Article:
Monday, December 29, 2014

The Testament of James: A Pre-Review

I am, as of a few days ago, proud owner of copy #19 of a numbered, signed, hardcover limited edition (650 copies) of the first edition of Vin Suprynowicz's new novel, The Testament of James. Sweet!

Why a "pre-review?" Because I'd like to see that limited edition sell out quickly, and I'd like to help make that happen. I've read part of the novel and have a few impressions to offer, but not a complete review.

First, let me pass on a warning straight from the horse's mouth: The Testament of James is "something a little different."

Different, that is, from Vin's two essay collections (Send in the Waco Killers and The Ballad of Carl Drega) and his first novel (The Black Arrow). The first two, of course, are non-fiction red meat for libertarians; the third is a "tale of the resistance" in a near-future American police state (which, as you might guess, is also quite libertarian in both plot and theme). I value all three books highly in my own library and heartily recommend them.

So, what's "a little different" about The Testament of James? Well, so far (I've finished part one), there are definite similarities to his other books (no love for government; a strong female lead character similar to that in The Black Arrow; etc.). But to the extent that this novel is didactic, it's not teaching/preaching about politics, it's teaching about, or at least exploring, the history of Christianity.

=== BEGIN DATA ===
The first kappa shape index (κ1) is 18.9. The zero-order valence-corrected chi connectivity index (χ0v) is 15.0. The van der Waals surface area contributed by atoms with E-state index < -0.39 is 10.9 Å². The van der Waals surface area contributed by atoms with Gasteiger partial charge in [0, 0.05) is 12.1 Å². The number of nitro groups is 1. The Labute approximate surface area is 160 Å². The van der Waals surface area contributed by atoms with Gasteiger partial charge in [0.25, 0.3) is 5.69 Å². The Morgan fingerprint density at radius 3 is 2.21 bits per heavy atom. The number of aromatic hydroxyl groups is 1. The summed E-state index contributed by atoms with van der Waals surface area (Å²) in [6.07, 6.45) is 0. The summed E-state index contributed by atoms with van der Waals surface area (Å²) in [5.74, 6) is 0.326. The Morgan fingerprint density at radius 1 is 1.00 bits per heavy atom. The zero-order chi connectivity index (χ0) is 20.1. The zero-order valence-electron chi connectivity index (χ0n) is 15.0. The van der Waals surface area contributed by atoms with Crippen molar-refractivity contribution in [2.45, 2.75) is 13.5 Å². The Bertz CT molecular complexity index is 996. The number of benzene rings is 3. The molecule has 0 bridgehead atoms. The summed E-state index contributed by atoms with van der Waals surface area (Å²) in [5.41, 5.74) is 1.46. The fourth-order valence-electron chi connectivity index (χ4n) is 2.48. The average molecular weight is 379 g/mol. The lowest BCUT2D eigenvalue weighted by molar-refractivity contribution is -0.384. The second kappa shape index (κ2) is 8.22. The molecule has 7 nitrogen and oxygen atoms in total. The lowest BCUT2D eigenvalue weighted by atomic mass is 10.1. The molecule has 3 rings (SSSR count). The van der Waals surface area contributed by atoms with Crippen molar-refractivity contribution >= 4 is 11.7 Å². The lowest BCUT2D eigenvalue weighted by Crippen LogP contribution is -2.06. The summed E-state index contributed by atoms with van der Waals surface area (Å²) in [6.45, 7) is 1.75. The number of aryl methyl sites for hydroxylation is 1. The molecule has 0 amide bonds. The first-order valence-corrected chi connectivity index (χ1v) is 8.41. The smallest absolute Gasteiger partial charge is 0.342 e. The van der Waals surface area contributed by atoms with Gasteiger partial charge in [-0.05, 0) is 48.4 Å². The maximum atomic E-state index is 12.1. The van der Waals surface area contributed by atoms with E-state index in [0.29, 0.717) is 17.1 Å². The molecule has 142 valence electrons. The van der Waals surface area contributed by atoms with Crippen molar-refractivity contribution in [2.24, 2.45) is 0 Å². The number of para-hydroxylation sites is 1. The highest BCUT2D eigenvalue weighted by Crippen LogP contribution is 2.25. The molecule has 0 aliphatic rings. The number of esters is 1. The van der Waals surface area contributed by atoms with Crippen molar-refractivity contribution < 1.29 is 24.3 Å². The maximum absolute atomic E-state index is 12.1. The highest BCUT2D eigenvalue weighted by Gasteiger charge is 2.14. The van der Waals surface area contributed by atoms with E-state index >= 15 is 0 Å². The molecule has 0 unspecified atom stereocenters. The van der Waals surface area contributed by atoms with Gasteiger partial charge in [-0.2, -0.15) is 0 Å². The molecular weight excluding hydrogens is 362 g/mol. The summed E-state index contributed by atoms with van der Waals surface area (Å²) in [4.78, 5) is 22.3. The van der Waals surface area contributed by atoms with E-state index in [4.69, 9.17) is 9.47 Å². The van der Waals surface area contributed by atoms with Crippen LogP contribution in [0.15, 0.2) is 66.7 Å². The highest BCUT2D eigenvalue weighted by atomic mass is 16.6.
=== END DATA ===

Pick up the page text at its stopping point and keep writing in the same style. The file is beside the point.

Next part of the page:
This is not new ground for me. I've read and enjoyed several of the books that Suprynowicz cites as references to the factual claims the story revolves around (lost gospels, differing opinions on the nature of Christ and the events leading up to his crucifixion, etc.). In terms of being "a little different," I guess what Vin is getting at is:

If you're looking for a libertarian political tract wrapped in a good story, this probably isn't for you.

If you're looking for a good story -- with a libertarian streak, of course -- that challenges some of the beliefs you probably grew up around and perhaps even hold yourself, you'll want to read it.

Quick summary of the book's beginning: An employee of Books on Benefit, a rare/antique book store, has suddenly died and a rare old manuscript he was thought to be handling seems to be missing. As you might guess, the manuscript is called The Testament of James and several people want it for various reasons (including to destroy it).  Matthew Hunter (the store's owner) and Chantal Stevens (his love interest) are on the case.

Quick teaser: If the dust jacket isn't just pulling my leg, we can expect another Hunter/Stevens adventure -- this one dipping into the Cthulhu mythos! -- in 2015.

Goest thou and purchase the book. You know you want to. I may well come back with a more detailed review later, but having read the first part I am already hooked. And I don't expect to be disappointed later, except that I do expect to want more.

[Addendum, a few minutes after the post: I completely forgot to mention that my copy of The Testament of James is a "review" copy. I didn't pay for it. To the extent that that makes this "sponsored content," I thought you should know. But you should also know that I'd have written what I wrote even if I had paid for the book - TLK]

[Addendum, 12/31/14 -- After the pre-review comes the post-pre-review review]

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